We’ve heard it all spring and summer and will continue to hear it through at least the next two weeks – South Carolina’s quarterback situation is unsettled, there is no No. 1, everybody’s competing, etc.
The question that will remain unanswered even when Steve Spurrier picks a starter is – “Really, how good is he?”
Connor Mitch, Perry Orth, Michael Scarnecchia, Lorenzo Nunez – nobody knows how good one of them will be until they start sizing up that North Carolina baby blue defense on Sept. 3. The plan was to get the first two some experience last year, but the way the season unfolded, the Gamecocks couldn’t. They had to keep Dylan Thompson in almost all the time because they hardly ever had a comfortable lead to let Mitch or Orth get some reps.
It’s reasonable to think Mitch will win the job, so when I ran into a guy who’s around the program a lot the other night, I asked. No queries of his three-step drop or ability to escape; simply, “How good is Mitch?”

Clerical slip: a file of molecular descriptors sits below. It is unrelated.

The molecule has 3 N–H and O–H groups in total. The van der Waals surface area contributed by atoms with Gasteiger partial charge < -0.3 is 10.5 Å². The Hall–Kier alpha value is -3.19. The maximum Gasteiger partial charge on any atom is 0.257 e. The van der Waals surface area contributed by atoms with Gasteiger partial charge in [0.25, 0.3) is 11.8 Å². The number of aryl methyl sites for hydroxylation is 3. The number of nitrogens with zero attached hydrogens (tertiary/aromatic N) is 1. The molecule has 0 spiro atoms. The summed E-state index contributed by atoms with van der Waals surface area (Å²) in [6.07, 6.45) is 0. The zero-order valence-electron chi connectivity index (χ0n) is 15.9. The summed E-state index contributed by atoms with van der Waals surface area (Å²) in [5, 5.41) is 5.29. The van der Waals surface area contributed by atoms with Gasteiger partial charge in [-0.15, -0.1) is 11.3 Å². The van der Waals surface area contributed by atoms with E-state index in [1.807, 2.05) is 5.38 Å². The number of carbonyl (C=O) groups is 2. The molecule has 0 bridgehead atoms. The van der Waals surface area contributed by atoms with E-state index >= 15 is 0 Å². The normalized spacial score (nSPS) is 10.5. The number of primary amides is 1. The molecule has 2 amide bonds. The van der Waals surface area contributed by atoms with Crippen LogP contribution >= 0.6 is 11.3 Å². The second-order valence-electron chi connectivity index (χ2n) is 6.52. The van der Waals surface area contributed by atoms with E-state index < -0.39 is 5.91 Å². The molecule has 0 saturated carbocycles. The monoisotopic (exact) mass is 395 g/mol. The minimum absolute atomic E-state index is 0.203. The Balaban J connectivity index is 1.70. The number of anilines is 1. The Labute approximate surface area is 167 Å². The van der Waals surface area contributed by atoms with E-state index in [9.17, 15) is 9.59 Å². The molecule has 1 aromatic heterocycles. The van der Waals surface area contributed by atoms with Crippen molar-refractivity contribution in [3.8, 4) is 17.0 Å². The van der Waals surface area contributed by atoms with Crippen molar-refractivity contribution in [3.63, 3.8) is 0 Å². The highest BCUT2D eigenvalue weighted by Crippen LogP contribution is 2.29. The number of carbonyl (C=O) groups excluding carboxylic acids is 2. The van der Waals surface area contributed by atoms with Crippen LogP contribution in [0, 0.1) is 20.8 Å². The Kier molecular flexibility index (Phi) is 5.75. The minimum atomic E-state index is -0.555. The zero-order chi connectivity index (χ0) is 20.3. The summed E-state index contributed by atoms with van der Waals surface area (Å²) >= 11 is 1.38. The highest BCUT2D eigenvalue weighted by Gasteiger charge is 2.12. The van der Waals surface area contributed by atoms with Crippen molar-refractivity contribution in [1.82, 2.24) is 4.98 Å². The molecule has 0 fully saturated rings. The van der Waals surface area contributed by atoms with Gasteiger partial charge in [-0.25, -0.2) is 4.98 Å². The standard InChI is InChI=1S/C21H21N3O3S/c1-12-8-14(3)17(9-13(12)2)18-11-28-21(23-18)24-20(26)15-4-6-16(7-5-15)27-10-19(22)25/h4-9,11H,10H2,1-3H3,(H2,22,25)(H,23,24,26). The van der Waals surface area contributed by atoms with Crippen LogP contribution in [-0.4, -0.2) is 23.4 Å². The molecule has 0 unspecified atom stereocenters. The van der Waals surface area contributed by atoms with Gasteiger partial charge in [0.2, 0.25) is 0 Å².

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His answer – “You’re going to be surprised. He’s ready.”
I lowered my eyebrows. He noticed.
“Really, man, he’s going to be just fine in there,” the source said. “He has the talent and he’s put in the work all spring and summer. Yeah, he has to do it in a game, but he has the poise.”
I’m thinking that poise in practice and in the film room is awfully easy to obtain, but this guy seemed confident. Mitch has worked as hard as he can and has never assumed he has the job (another thing you’ll hear a lot of in the next two weeks is Mitch saying, “That’s not up to me.”)
Mitch won’t be truly judged until he starts playing, and even then, it may take him a game or three to really settle in. I know at least one opinion that says he won’t take nearly that long.
“It all comes down to that first pass,” my guy said. “Whether it’s a touchdown to Pharoh or a sideline out to Jerell Adams, if it’s complete, a quarterback’s confidence is sky-high. Offense and coach will protect him enough to make it happen.”